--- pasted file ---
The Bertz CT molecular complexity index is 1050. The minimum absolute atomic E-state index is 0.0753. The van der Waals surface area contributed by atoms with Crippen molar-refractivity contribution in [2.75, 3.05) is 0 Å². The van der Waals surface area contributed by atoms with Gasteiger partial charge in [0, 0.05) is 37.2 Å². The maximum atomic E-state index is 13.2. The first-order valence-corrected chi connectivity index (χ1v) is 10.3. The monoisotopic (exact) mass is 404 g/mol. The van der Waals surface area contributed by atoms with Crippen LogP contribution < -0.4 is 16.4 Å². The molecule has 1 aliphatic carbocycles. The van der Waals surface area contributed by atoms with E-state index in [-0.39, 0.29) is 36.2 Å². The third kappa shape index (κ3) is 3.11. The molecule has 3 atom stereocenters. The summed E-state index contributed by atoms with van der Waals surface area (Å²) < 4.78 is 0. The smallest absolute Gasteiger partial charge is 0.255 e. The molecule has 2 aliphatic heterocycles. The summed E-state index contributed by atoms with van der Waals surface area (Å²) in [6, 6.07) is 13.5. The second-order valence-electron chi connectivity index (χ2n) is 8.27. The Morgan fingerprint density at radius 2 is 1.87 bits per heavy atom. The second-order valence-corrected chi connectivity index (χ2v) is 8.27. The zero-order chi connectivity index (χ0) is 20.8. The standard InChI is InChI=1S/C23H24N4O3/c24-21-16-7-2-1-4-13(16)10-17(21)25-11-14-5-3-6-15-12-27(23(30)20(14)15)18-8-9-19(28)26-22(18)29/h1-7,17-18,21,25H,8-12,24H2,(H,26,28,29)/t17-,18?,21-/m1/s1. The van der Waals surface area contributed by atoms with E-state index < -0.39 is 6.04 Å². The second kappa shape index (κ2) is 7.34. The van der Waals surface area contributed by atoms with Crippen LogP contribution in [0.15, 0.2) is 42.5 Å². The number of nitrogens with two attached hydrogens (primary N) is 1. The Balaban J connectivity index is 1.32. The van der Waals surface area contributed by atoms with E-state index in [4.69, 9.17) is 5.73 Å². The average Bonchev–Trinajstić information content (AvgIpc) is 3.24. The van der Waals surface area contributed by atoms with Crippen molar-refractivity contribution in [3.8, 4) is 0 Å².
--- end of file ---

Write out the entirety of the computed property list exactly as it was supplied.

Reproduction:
The Bertz CT molecular complexity index is 1050. The minimum absolute atomic E-state index is 0.0753. The van der Waals surface area contributed by atoms with Crippen molar-refractivity contribution in [2.75, 3.05) is 0 Å². The van der Waals surface area contributed by atoms with Gasteiger partial charge in [0, 0.05) is 37.2 Å². The maximum atomic E-state index is 13.2. The first-order valence-corrected chi connectivity index (χ1v) is 10.3. The monoisotopic (exact) mass is 404 g/mol. The van der Waals surface area contributed by atoms with Crippen LogP contribution < -0.4 is 16.4 Å². The molecule has 1 aliphatic carbocycles. The van der Waals surface area contributed by atoms with E-state index in [-0.39, 0.29) is 36.2 Å². The third kappa shape index (κ3) is 3.11. The molecule has 3 atom stereocenters. The summed E-state index contributed by atoms with van der Waals surface area (Å²) < 4.78 is 0. The smallest absolute Gasteiger partial charge is 0.255 e. The molecule has 2 aliphatic heterocycles. The summed E-state index contributed by atoms with van der Waals surface area (Å²) in [6, 6.07) is 13.5. The second-order valence-electron chi connectivity index (χ2n) is 8.27. The Morgan fingerprint density at radius 2 is 1.87 bits per heavy atom. The second-order valence-corrected chi connectivity index (χ2v) is 8.27. The zero-order chi connectivity index (χ0) is 20.8. The standard InChI is InChI=1S/C23H24N4O3/c24-21-16-7-2-1-4-13(16)10-17(21)25-11-14-5-3-6-15-12-27(23(30)20(14)15)18-8-9-19(28)26-22(18)29/h1-7,17-18,21,25H,8-12,24H2,(H,26,28,29)/t17-,18?,21-/m1/s1. The van der Waals surface area contributed by atoms with E-state index < -0.39 is 6.04 Å². The second kappa shape index (κ2) is 7.34. The van der Waals surface area contributed by atoms with Crippen LogP contribution in [0.15, 0.2) is 42.5 Å². The number of nitrogens with two attached hydrogens (primary N) is 1. The Balaban J connectivity index is 1.32. The van der Waals surface area contributed by atoms with E-state index in [4.69, 9.17) is 5.73 Å². The average Bonchev–Trinajstić information content (AvgIpc) is 3.24. The van der Waals surface area contributed by atoms with Crippen molar-refractivity contribution in [3.8, 4) is 0 Å².